27 October 2006

R v Krieger and the Legalization of Marijuana

The Supreme Court released its decision in R v Krieger yesterday, overturning the pot activist's conviction and sending him back to trial. Good stuff. Sometimes it takes bold jurors to demand we sit up and recognize which way the wind is blowing - and no matter how many politicians talk about decriminalization and how many polls show we largely support it, judges simply can't do that, and jurors can. I hope he obtains the same result in his fresh trial, except this time putting an end to it.

Of course a lot of people see it as a stroke for decriminalization, which it is, although that has nothing to do with the Court's decision. But forget decriminalization. We should legalize it.

Decriminalization will simply not provide us with most of the benefits that are hoped to come from it. It will not eliminate enforcement, and may actually increase it (speeding ticket styles). It will not create any tax revenues. It would not even protect people like Krieger, whose activities are well beyond the scope of any proposed decriminalization regime. Growing or moving any serious amount would still be illegal, and still be done by suckers like Krieger or the Hell's Angels.

Legalization, on the other hand, will genuinely eliminate that aspect of distribution, and will of course provide the opportunity to tax both consumption and profits in production. Canada already has an international reputation for quality in this product and in a globalized economy it makes sense for us to leverage that competitive advantage.

But I also really see legalization as a way to undermine and attack the distribution and use of more dangerous drugs. I think the 'gateway drug' argument is crap when it comes to users, but it holds some water for dealers. For users, the amazing availability of alcohol, tobacco, caffeine, and a host of abusable OTCs make the idea of a criminal gateway drug ludicrous. The correlation exists of course, but because those who say 'no' to pot are probably the kind of people who say 'no' to meth and coke too. It's not like every non-smoker is a heroin addict just waiting to take that first step down the road to hell.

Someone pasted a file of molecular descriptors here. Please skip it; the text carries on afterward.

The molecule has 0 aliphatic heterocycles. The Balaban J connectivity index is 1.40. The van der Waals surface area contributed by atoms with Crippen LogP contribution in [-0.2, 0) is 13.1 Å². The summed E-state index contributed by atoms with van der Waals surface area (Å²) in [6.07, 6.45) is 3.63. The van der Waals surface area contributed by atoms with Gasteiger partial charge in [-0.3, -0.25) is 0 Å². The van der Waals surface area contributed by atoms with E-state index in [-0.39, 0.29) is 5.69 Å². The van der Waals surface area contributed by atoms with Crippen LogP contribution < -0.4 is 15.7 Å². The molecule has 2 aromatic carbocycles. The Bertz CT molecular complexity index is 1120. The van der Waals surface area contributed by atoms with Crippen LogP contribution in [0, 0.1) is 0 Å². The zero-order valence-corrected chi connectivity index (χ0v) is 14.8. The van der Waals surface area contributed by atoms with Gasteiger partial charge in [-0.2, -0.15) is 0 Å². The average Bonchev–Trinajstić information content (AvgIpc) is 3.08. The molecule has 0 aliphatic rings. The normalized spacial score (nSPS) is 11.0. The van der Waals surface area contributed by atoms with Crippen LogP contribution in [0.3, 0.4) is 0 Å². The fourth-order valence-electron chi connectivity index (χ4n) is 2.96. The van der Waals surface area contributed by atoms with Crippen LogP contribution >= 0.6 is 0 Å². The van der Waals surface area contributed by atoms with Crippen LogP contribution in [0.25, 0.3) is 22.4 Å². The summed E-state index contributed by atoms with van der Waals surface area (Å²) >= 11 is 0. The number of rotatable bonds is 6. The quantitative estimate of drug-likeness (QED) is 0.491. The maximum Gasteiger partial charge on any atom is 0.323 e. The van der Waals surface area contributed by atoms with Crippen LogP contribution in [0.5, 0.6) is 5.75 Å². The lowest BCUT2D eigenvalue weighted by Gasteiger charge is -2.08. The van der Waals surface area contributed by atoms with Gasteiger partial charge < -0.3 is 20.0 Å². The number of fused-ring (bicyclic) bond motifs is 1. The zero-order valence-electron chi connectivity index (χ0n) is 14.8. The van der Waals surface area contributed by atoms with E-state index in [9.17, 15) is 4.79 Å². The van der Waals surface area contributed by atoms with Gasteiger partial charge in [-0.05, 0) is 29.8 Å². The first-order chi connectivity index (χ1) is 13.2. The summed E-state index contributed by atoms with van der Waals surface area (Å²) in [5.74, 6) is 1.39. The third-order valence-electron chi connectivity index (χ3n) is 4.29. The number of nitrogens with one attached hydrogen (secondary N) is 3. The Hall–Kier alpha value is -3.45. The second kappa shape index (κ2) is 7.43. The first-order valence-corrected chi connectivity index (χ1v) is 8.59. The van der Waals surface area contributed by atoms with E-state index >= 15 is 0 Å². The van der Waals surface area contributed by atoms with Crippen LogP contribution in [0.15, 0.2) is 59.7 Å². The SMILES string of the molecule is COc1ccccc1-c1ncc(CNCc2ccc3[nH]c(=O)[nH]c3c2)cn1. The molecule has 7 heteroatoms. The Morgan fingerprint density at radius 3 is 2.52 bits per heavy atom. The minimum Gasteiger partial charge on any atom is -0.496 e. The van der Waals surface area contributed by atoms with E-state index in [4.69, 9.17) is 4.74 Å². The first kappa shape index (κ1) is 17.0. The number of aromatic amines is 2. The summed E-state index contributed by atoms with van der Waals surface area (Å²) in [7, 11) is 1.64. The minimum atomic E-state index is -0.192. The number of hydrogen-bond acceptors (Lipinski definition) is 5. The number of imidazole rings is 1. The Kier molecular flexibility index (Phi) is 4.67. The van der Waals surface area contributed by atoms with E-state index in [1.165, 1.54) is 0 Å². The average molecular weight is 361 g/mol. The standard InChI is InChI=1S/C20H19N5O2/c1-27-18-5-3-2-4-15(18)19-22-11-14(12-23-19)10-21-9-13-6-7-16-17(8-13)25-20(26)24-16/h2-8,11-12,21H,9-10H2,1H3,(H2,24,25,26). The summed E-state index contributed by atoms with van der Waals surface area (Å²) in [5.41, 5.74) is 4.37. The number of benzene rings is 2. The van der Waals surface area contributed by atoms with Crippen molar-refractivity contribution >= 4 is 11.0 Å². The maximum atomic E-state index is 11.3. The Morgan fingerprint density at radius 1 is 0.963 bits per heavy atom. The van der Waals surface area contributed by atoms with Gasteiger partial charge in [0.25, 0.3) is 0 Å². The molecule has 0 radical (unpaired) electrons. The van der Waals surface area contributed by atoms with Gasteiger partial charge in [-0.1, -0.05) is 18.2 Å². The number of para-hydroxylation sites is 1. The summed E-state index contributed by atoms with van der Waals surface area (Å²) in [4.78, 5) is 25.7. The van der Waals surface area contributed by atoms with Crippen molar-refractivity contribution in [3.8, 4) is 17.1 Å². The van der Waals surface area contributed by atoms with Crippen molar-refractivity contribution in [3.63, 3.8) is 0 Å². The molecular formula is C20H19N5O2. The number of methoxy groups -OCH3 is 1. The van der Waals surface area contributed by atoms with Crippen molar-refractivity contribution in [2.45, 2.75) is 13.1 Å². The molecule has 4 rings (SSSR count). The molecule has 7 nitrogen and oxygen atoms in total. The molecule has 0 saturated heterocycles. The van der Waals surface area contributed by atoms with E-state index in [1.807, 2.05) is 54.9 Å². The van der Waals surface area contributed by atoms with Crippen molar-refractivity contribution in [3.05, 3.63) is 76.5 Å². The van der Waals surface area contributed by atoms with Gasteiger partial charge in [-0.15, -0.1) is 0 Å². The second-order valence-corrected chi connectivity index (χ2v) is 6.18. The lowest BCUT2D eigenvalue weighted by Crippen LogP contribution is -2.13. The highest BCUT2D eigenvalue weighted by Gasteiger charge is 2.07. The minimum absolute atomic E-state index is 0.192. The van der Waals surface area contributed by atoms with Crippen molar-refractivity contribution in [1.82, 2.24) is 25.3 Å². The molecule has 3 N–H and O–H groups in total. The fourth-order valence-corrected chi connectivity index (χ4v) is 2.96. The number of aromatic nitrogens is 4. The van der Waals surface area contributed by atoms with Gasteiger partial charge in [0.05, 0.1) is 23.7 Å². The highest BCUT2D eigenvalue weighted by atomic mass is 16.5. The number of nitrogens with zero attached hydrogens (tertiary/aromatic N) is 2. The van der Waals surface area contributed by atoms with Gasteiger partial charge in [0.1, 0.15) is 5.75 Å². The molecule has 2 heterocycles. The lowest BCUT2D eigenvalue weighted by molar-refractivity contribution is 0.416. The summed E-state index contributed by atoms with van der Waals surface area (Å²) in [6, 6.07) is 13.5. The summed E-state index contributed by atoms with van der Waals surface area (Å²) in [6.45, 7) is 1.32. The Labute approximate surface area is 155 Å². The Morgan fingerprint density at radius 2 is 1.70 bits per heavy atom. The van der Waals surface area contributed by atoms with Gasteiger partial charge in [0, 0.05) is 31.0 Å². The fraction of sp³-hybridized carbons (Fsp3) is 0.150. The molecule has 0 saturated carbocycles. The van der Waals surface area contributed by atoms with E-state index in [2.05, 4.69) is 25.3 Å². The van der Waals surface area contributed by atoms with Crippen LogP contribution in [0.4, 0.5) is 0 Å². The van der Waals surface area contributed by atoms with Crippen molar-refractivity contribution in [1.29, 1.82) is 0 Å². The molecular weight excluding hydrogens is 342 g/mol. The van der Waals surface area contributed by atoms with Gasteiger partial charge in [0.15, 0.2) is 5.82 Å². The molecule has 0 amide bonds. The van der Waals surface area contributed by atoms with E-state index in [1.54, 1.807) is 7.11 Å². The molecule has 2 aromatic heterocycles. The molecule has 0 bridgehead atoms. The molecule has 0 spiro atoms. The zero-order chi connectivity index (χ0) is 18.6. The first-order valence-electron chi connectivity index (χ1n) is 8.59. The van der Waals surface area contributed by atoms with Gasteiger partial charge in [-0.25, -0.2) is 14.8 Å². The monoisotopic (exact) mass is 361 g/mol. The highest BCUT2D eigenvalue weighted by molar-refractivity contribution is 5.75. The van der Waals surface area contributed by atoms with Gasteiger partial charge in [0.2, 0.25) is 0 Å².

Dealers, on the other hand, do need a gateway. They start off small time, and work their way up. So remove small time, and their industry becomes a very difficult one. The supply of losers at the bottom of the pyramid, who are required to keep the tournament winners at the top rich, dries up. The pot smokers pick up legally, and find that they don't really have any connections for when they want something else - they no longer know a guy who knows a guy. So in terms of the labour market in dealers, the connections between the distribution channel and consumers, the average risk and the overall profitability of the enterprise, legalization of marijuana would really hurt the Angels, and really profit users and the government.

But everyone wins when the Angels lose. So lets stop talking about it, and do something. And when we do something, let's do it right instead of trying to appease people still living in the reefer madness of the 50's, and fully legalize and regulate marijuana like tobacco.


Blogger Penny said...

Good for you, Gavin!!

As usual I agree with you 100%.

October 28, 2006  
Anonymous Anonymous said...

What ever happened to this case in re-trial? When was it tried and what was its outcome?

March 29, 2008  

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